Introduction to Design Fundamentals
When someone mentions "Design" it's likely that their understanding of it may be different to yours. It's because there are many different categories of "Design".
There's Interior Design, Environmental Design, Graphic Design, Information Design, Instruction Design, Fashion Design, Textile Design, Automotive Design, Aeronautical Design and so on.
In this module we use the term "Design" to mean Visual Communication ( definition | link ) and specifically, Web Design / Multimedia Design.
Regardless of the type of Design, there exist a set of guidelines and definitions known as Elements and Principles of Design that when followed, maximise the likelihood of your visual design being a success.
From colour to shape to texture, scale to spatial relationships, these guidelines can make the magazine, web page, interior design and even architecture easier to read, understand and live with.
At the end of this module you'll have an introductory understanding of the value of, principles of, and scope of Design but more importantly, have a chance to put into practice what you are shown.
Design fundamentals underpin everything in the field of visual communication. If you have a solid understanding of them and apply them to your work it makes your message, product or service easier for the viewer to understand, remember, engage with, and / or buy.
Good Design keeps clients happy, is easily read and understood, doesn't age, can be applied to various media, adds value to the message and adds worth to what you do.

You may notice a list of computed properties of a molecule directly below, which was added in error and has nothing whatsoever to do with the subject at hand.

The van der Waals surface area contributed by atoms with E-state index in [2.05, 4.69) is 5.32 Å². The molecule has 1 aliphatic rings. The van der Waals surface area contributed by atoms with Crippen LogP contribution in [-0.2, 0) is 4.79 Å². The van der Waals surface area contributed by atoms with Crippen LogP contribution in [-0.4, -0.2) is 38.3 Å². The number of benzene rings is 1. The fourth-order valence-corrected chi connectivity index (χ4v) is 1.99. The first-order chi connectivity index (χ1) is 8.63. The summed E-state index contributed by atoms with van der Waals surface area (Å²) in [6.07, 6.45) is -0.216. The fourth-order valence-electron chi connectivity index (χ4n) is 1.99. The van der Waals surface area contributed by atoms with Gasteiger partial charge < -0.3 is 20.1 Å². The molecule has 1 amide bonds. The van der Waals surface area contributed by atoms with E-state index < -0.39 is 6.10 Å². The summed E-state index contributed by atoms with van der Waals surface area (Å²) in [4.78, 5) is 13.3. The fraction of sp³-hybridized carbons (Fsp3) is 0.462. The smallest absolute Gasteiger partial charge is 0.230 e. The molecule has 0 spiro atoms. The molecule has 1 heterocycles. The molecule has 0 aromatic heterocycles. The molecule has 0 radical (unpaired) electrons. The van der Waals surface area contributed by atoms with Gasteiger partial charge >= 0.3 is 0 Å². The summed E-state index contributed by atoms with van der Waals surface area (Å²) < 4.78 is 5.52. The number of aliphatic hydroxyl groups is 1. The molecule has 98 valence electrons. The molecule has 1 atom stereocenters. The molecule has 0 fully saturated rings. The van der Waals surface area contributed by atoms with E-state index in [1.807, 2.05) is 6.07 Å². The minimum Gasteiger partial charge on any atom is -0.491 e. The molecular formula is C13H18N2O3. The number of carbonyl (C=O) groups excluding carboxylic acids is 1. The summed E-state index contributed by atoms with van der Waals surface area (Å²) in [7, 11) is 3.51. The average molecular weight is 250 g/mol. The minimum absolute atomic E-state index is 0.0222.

People notice good Design and it reflects positively on your abilities. Clients will keep coming back.
Here at TasTAFE Creative Industries, we have found it takes a new student approximately 1 year of solid study (on-campus) to fully understand and implement Design Fundamentals and develop an "eye for Design". For online study this generally takes longer.
If you're new to Design, be patient and practice, read Design books, magazines, subscribe to Design-related websites and forums, (there's several useful links in this module alone as well as our Design Forum) accept feedback from as many people as you can and you'll get there in the end.
If you expect to understand Design from just this module...you won't. What it will do is provide a starting point for learning Design Fundamentals.
You'll need a camera
Modules in this course rely heavily on using a digital camera for learning and assessment tasks. It's assumed that you can use a digital camera to capture an image, download it, re-size it and email it as an attachment. The Digital Imaging module just prior to this should have prepared you with the necessary skills to take, edit, export and publish/ submit a photo.
How will I be assessed ?
In this module there are several Learning Tasks that grow your skills to a point where you should feel ready to do an assessment.
The are two assessment tasks. One uses a scenario (oppostie) often faced by entry-level designers; adding content to an existing layout, documenting and expressing the design solution using a Style Guide.
The other is based on Rules of Composition for Photography. For more detail on the assessment tasks see Lesson 9.
This module uses the following unit (link to training.gov.au) :
Like the rest of the modules in this qualification, this module is divided into lessons. They progressively build your skills so start at the beginning and sequentially move through them.
In each lesson there's a task (or tasks) where you can practice what you're being shown. You need to submit these tasks for feedback. To many students, the feedback is the most important part of the qualification.
Introduction to Design Terminology and your first task.